“Being a woman … you never represent a threat. You can ask much more than if you are a man without looking disrespectful.”
French photojournalist Veronique de Viguerie discusses some of her iconic work on the pirates of Somalia and what it is like working as a female photojournalist in Muslim countries – including photographing the Taliban in Afghanistan.
About Veronique de Viguerie
Veronique de Viguerie (born 1978) is a French photographer based in Paris. Having completed a master’s degree in law, she travelled to England to study photojournalism. She spent 3 years living and working in Afghanistan, and since 2006 has been covering stories around the world, including in Iraq, Lebanon, Somalia, India, Bangladesh, Israel, Kashmir, Cameroon, Algeria, Guatemala, etc. She bravely takes on these challenging assignments and personal projects in some of the most dangerous places on the planet, often working with her French journalist friend and colleague Manon Querouil.
Veronique’s work is regularly published in Newsweek, the New York Times, Stern, Paris Match, GEO, Figaro magazine, Marie Claire, The Guardian, La Repubblica, and has been printed in countless other titles.
In 2006 she won the Canon prize for the Female Photojournalist of the Year, the Lagardere Grant for Young Talent, and released her first book about Afghanistan: “Regards Croises”, published by Hachette.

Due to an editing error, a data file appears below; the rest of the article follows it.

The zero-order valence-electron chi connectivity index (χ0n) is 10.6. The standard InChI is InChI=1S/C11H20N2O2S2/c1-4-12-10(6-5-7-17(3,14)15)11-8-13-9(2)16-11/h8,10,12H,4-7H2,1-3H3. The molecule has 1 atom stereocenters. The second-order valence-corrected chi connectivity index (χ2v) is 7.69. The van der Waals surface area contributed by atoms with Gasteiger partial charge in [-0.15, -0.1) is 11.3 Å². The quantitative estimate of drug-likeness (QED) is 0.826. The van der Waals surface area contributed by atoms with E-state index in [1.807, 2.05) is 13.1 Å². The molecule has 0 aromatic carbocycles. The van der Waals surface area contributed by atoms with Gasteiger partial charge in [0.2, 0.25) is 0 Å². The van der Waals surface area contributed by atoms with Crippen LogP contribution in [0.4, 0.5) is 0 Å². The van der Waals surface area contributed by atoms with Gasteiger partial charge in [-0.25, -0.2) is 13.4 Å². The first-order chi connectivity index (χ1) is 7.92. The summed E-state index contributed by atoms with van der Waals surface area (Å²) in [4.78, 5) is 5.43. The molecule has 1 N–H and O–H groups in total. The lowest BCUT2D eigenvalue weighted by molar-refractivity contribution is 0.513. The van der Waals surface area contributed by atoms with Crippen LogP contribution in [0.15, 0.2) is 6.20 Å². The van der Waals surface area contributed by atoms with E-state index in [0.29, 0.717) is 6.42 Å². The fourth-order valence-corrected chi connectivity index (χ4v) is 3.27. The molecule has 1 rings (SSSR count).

In summer 2008 Veronique shot a cover story for Paris Match in Afghanistan attracting international attention, on a group of Taliban militants who had ambushed and killed French troops. She followed that up a few months later with a feature on the pirates in Somalia, completed just as the topic began to make the headlines around the world. The completed pirate project has subsequently been published in over 40 titles around the world, in over 20 countries.
Since then her work has included coverage of oil piracy in Nigeria, social issues in Afghanistan, women’s rights group FEMEN, the hunt for the LRA and the Great Lakes region of Africa (for which HBO featured her for an episode of their series ‘Witness’), mass grave forensic work in Abkhazia, and recently landmines in the Balkans.
In 2010, she won the prize for Best War Reportage at the Bayeux-Calvados Festival for War Correspondents, and in 2011 she had her second book published in collaboration with French journalist Manon Querouil, with whom she frequently collaborates, called “Carnets de Reportage du XXIe Siecle”, a travelogue of her many trips abroad as a photojournalist.Explore more of Veronique’s work on Getty Images Reportage